const int sliderLeft = 120;
frequencySlider.setBounds (sliderLeft, 20, getWidth() - sliderLeft - 10, 20);
durationSlider.setBounds (sliderLeft, 50, getWidth() - sliderLeft - 10, 20);
}

Responding to slider changes

The following code makes the listeners of the sliders react to changes in the sliders' values.

void sliderValueChanged (Slider* slider) override
{
if (slider == &frequencySlider)
durationSlider.setValue (1.0 / frequencySlider.getValue(), dontSendNotification);
else if (slider == &durationSlider)
frequencySlider.setValue (1.0 / durationSlider.getValue(), dontSendNotification);
}

This is the Slider::Listener::sliderValueChanged() function that we must override if we add Slider::Listener as a base class. Here we simply pass the reciprocal of the slider to the other slider by calling the Slider::setValue() function. We also tell the slider not to broadcast its change. This is because there is the potential for an infinite feedback loop to occur in cases such as this, where two sliders depend upon each other. The dontSendNotification value breaks this potential loop. Assuming the arithmetic is accurate, and the the conversions in both directions produce identical results, then this shouldn't be needed. This is because the slider will only broadcast to its listeners if the value has actually changed. (Problems can occur where there are slight rounding errors in the conversions in situations like this.) You can try omitting the dontSendNotification value which causes the default behaviour where the slider will broadcast changes. You really need to think carefully about whether to use dontSendNotification, or not, for specific use-cases in your own applications.

Setting the initial value

In the constructor the frequencySlider slider is set to a value of 500. This in turn will cause the durationSlider slider to update, since we omit the dontSendNotification value this time:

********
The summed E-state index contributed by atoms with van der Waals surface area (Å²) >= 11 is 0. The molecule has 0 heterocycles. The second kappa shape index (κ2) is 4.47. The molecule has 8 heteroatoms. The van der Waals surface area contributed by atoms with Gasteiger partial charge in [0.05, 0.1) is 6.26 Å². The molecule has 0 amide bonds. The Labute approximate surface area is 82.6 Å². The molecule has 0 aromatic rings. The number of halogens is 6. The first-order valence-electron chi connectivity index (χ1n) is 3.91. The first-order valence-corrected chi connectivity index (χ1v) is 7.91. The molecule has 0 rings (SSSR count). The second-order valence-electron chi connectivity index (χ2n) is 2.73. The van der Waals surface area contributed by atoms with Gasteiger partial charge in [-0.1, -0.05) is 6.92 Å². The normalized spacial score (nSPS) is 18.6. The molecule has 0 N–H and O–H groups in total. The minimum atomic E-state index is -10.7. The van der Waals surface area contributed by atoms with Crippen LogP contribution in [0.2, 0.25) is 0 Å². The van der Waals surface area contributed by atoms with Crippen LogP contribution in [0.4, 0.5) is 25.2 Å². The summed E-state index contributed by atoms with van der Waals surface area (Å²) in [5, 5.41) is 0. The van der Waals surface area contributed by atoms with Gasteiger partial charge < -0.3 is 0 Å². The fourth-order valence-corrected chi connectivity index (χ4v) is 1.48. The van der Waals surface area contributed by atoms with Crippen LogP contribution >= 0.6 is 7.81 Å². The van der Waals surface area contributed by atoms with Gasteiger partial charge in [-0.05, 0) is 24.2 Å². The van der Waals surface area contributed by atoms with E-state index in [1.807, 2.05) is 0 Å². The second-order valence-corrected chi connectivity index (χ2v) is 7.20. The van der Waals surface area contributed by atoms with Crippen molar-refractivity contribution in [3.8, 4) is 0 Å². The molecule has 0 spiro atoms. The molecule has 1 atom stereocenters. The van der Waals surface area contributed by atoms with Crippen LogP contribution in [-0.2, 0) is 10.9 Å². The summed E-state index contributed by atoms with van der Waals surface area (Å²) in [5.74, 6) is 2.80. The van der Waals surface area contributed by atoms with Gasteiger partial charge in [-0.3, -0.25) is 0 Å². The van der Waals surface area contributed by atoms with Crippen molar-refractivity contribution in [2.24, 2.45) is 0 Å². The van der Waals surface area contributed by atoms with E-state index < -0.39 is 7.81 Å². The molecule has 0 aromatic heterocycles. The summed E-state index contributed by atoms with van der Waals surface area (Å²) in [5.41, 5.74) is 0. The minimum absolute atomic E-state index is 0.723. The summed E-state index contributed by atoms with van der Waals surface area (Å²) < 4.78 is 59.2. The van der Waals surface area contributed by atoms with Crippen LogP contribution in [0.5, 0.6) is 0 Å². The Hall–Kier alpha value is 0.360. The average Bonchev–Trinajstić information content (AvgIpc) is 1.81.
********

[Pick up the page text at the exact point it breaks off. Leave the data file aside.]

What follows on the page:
frequencySlider.setValue (500.0); // [5]

Some customisations

There are couple of simple customisations we can add here to make the interface more effective.

Making the text box wider

The text box for the durationSlider slider, in particular, needs many digits to display its value satisfactorily. To do this we can use the Slider::setTextBoxStyle() function. Add the following two lines of code to the MainContentComponent constructor:

frequencySlider.setTextBoxStyle (Slider::TextBoxLeft, false, 160, frequencySlider.getTextBoxHeight());
durationSlider.setTextBoxStyle (Slider::TextBoxLeft, false, 160, durationSlider.getTextBoxHeight());

This sets the text box to be 160 pixels in each case (but maintaining the height by using the Slider::getTextBoxHeight() function).

tutorial_slider_values_screenshot2.png
The sliders with wider text boxes.

Skewing the slider values

By default, the slider track is linear in the sense that the slider's value is proportion to the position of the slider thumb along the slider track. It is clear from manipulating the interface that this doesn't quite feel right. We can adjust the slider skew to make the slider track logarithmic. To do this we can use the Slider::setSkewFactorFromMidPoint() function. Try this out by adding the following two lines of code to the MainContentComponent constructor after the sliders have been configured:

frequencySlider.setSkewFactorFromMidPoint (500);
durationSlider.setSkewFactorFromMidPoint (0.002);

This places a value of 500 at the mid-point of the slider track for the frequencySlider slider, and 0.002 for the durationSlider slider. Effectively, the sliders will now seem to move equally but in opposite directions. A non-linear slider track like this works well for parameters such as time and frequency where we tend to want finer control over smaller values but need less fine control over larger values.

Note
The completed code for this section can be found in the MainComponent_02.h file within the Source directory of the demo project for this tutorial.
Exercise
Try out different values for the calls to the Slider::setSkewFactorFromMidPoint() function and try out different text box sizes. Have a look at the API reference for the Slider class and try out some other customisations.

Summary

In this tutorial we have introduced the Slider class. In particular we have learned:

  • How to set up a slider to operate over a specific range.
  • How to respond to slider value changes.
  • How to configure the slider skew to make it use a logarithmic scale.

See also